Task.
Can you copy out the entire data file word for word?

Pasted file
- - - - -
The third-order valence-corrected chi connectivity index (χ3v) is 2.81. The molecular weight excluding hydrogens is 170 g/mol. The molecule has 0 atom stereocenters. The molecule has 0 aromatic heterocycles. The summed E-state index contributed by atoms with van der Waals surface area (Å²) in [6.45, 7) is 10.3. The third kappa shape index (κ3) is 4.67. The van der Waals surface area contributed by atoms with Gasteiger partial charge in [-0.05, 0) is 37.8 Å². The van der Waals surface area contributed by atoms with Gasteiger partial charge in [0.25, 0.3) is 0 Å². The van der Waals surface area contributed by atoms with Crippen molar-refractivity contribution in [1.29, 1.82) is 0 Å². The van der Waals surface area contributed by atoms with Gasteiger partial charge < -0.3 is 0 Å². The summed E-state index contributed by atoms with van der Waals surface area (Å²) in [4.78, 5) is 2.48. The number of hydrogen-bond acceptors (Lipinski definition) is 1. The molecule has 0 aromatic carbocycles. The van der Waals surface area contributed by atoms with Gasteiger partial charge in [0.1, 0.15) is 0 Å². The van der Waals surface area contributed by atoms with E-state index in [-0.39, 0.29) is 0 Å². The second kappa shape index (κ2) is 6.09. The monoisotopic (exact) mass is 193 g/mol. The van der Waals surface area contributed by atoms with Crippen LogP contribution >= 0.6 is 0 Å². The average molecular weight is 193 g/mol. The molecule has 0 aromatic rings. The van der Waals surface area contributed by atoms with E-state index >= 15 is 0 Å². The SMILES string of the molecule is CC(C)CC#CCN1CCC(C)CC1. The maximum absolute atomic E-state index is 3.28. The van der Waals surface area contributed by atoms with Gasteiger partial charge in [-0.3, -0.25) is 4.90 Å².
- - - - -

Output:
The third-order valence-corrected chi connectivity index (χ3v) is 2.81. The molecular weight excluding hydrogens is 170 g/mol. The molecule has 0 atom stereocenters. The molecule has 0 aromatic heterocycles. The summed E-state index contributed by atoms with van der Waals surface area (Å²) in [6.45, 7) is 10.3. The third kappa shape index (κ3) is 4.67. The van der Waals surface area contributed by atoms with Gasteiger partial charge in [-0.05, 0) is 37.8 Å². The van der Waals surface area contributed by atoms with Gasteiger partial charge in [0.25, 0.3) is 0 Å². The van der Waals surface area contributed by atoms with Crippen molar-refractivity contribution in [1.29, 1.82) is 0 Å². The van der Waals surface area contributed by atoms with Gasteiger partial charge < -0.3 is 0 Å². The summed E-state index contributed by atoms with van der Waals surface area (Å²) in [4.78, 5) is 2.48. The number of hydrogen-bond acceptors (Lipinski definition) is 1. The molecule has 0 aromatic carbocycles. The van der Waals surface area contributed by atoms with Gasteiger partial charge in [0.1, 0.15) is 0 Å². The van der Waals surface area contributed by atoms with E-state index in [-0.39, 0.29) is 0 Å². The second kappa shape index (κ2) is 6.09. The monoisotopic (exact) mass is 193 g/mol. The van der Waals surface area contributed by atoms with Crippen LogP contribution >= 0.6 is 0 Å². The average molecular weight is 193 g/mol. The molecule has 0 aromatic rings. The van der Waals surface area contributed by atoms with E-state index >= 15 is 0 Å². The SMILES string of the molecule is CC(C)CC#CCN1CCC(C)CC1. The maximum absolute atomic E-state index is 3.28. The van der Waals surface area contributed by atoms with Gasteiger partial charge in [-0.3, -0.25) is 4.90 Å².